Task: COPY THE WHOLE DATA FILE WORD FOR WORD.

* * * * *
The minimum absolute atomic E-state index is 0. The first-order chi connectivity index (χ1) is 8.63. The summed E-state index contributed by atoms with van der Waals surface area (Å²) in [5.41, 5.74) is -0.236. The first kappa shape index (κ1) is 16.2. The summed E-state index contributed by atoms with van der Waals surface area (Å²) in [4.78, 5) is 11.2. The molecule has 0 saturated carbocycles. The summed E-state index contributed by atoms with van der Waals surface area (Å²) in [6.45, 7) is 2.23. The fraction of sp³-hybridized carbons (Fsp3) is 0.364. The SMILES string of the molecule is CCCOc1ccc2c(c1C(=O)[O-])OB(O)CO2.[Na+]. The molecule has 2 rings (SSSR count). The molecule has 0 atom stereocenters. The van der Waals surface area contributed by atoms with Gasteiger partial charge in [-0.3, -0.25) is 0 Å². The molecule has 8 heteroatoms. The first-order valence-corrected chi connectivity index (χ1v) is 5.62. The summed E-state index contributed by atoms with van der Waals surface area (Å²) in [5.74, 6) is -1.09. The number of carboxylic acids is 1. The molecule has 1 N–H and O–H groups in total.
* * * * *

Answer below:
The minimum absolute atomic E-state index is 0. The first-order chi connectivity index (χ1) is 8.63. The summed E-state index contributed by atoms with van der Waals surface area (Å²) in [5.41, 5.74) is -0.236. The first kappa shape index (κ1) is 16.2. The summed E-state index contributed by atoms with van der Waals surface area (Å²) in [4.78, 5) is 11.2. The molecule has 0 saturated carbocycles. The summed E-state index contributed by atoms with van der Waals surface area (Å²) in [6.45, 7) is 2.23. The fraction of sp³-hybridized carbons (Fsp3) is 0.364. The SMILES string of the molecule is CCCOc1ccc2c(c1C(=O)[O-])OB(O)CO2.[Na+]. The molecule has 2 rings (SSSR count). The molecule has 0 atom stereocenters. The van der Waals surface area contributed by atoms with Gasteiger partial charge in [-0.3, -0.25) is 0 Å². The molecule has 8 heteroatoms. The first-order valence-corrected chi connectivity index (χ1v) is 5.62. The summed E-state index contributed by atoms with van der Waals surface area (Å²) in [5.74, 6) is -1.09. The number of carboxylic acids is 1. The molecule has 1 N–H and O–H groups in total.